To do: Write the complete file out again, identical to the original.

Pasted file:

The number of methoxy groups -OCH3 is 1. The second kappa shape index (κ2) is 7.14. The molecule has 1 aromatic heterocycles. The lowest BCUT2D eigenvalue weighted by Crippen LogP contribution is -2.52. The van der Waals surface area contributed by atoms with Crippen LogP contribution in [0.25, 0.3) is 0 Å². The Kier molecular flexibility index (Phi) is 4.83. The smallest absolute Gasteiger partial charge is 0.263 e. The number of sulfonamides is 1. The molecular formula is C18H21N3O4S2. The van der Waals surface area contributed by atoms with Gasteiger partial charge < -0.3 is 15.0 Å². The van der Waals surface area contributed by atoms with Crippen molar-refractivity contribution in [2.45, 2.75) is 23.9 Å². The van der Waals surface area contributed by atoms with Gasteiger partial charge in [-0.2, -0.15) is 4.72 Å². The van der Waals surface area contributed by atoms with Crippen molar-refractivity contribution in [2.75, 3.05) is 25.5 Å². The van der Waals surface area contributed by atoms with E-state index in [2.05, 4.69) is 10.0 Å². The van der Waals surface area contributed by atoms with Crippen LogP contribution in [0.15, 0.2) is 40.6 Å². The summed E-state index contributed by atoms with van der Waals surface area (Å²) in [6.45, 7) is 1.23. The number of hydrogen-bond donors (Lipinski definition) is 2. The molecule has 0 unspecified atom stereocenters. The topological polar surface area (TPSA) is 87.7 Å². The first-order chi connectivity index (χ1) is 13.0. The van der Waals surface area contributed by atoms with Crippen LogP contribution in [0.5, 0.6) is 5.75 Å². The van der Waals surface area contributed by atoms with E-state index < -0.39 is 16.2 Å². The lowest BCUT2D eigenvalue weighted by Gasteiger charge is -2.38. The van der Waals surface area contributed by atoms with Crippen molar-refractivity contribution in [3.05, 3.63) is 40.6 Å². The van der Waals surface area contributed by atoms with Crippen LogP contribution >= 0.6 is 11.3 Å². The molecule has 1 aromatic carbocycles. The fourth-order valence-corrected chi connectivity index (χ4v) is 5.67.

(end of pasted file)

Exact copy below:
The number of methoxy groups -OCH3 is 1. The second kappa shape index (κ2) is 7.14. The molecule has 1 aromatic heterocycles. The lowest BCUT2D eigenvalue weighted by Crippen LogP contribution is -2.52. The van der Waals surface area contributed by atoms with Crippen LogP contribution in [0.25, 0.3) is 0 Å². The Kier molecular flexibility index (Phi) is 4.83. The smallest absolute Gasteiger partial charge is 0.263 e. The number of sulfonamides is 1. The molecular formula is C18H21N3O4S2. The van der Waals surface area contributed by atoms with Gasteiger partial charge < -0.3 is 15.0 Å². The van der Waals surface area contributed by atoms with Crippen molar-refractivity contribution in [2.45, 2.75) is 23.9 Å². The van der Waals surface area contributed by atoms with Gasteiger partial charge in [-0.2, -0.15) is 4.72 Å². The van der Waals surface area contributed by atoms with Crippen molar-refractivity contribution in [2.75, 3.05) is 25.5 Å². The van der Waals surface area contributed by atoms with E-state index in [2.05, 4.69) is 10.0 Å². The van der Waals surface area contributed by atoms with Crippen LogP contribution in [0.15, 0.2) is 40.6 Å². The summed E-state index contributed by atoms with van der Waals surface area (Å²) in [6.45, 7) is 1.23. The number of hydrogen-bond donors (Lipinski definition) is 2. The molecule has 0 unspecified atom stereocenters. The topological polar surface area (TPSA) is 87.7 Å². The first-order chi connectivity index (χ1) is 13.0. The van der Waals surface area contributed by atoms with Crippen LogP contribution in [0.5, 0.6) is 5.75 Å². The van der Waals surface area contributed by atoms with E-state index < -0.39 is 16.2 Å². The lowest BCUT2D eigenvalue weighted by Gasteiger charge is -2.38. The van der Waals surface area contributed by atoms with Crippen molar-refractivity contribution in [3.05, 3.63) is 40.6 Å². The van der Waals surface area contributed by atoms with Crippen LogP contribution >= 0.6 is 11.3 Å². The molecule has 1 aromatic carbocycles. The fourth-order valence-corrected chi connectivity index (χ4v) is 5.67.